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Monday, July 21, 2008
Yasmin Ahmad's Muallaf

I was one of a privileged group of people who was given the opportunity to watch Yasmin Ahmad’s latest masterpiece, Muallaf. Since then, I was going back and forth whether to write or not my thoughts about this film. I am afraid that I misinterpret this brilliant masterpiece and totally ruined the whole thing. However, I decided that I have to put it out there once and for all, not that my views matter, mind you.

The locus of this story is Brian, a young teacher and a reserved cold man. He teach at a catholic school where he crossed path with this troubled student, Ana played by a brilliant Sharifah Alesya, who live with her club waitress sister, Ani played by her real life sister Sharifah Amani. Both of them are in hiding from the chokehold of their treacherous father which perfectly portrayed by the superb Rahim Razali.
On the surface, they story looks heavy, mainly because of the religions references. Ana was seen quoting a lot of what I assume the Old Testament phrases and Quranic verses. To the people who have never been exposed to comparative religion issues, this may look unacceptable – to see people dwelling into the knowledge of foreign religion. Yasmin Ahmad draws many parallels amongst religions, without saying that every religion is equal.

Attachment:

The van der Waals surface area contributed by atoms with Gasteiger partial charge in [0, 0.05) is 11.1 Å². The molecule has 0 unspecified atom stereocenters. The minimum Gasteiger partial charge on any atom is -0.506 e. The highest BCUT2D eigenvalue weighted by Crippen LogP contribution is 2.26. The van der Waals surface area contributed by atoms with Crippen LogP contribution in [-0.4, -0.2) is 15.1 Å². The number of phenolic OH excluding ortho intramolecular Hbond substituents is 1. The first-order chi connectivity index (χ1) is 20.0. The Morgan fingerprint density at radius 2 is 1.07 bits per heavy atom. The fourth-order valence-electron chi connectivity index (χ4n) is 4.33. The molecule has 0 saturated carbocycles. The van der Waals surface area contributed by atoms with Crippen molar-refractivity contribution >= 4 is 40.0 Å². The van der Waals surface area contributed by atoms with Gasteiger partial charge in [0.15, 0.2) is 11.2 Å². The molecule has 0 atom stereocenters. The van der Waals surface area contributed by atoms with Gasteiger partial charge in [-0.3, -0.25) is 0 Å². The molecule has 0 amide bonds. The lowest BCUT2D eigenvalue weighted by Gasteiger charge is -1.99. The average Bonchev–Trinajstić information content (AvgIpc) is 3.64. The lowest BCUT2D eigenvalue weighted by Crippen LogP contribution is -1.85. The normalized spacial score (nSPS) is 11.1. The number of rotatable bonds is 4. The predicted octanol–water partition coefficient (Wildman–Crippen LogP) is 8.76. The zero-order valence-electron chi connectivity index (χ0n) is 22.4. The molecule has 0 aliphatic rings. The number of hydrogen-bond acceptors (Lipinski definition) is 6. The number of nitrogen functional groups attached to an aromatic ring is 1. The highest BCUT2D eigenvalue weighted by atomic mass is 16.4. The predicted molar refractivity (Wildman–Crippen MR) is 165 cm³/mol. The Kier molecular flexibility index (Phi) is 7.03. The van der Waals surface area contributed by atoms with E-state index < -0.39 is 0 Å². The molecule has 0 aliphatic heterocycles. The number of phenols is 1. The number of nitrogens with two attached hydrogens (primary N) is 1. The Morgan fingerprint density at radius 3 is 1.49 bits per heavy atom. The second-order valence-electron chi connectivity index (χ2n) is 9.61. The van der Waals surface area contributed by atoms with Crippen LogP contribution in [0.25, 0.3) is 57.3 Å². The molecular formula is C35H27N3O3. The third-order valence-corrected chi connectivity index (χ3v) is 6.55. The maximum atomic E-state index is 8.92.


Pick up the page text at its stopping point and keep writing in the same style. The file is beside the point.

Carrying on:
However when I look beyond the religions issues, Muallaf actually deals with a very light subject, which is forgiveness. The religion stuffs that were weaved into the story merely portrays the way of life of each individual. Almost every main character in this story is wronged, and the film simply tells us their journey to find condonation through compassion and tolerance.

Yasmin Ahmad once again proved that the main ingredient in a good movie is a good storytelling. There are stories in everyday life, it just the matter of how we see it. The movie primeres at Locarno Film Festival, where it’s nominated for Mosaic of contemporary society award under the Ici & Ailleurs category.



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Every Man For Himself

“Count your smiles instead of your tears; Count your courage instead of your fears.”

~ Unknown

“I've learned that people will forget what you said, people will forget what you did, but people will never forget how you made them feel.”

~ Maya Angelou

“The secret of Happiness is Freedom, and the secret of Freedom, Courage.”

~ Thucydides

“Everything becomes a little bit different as soon as it is spoken out loud”

~ Hermann Hesse





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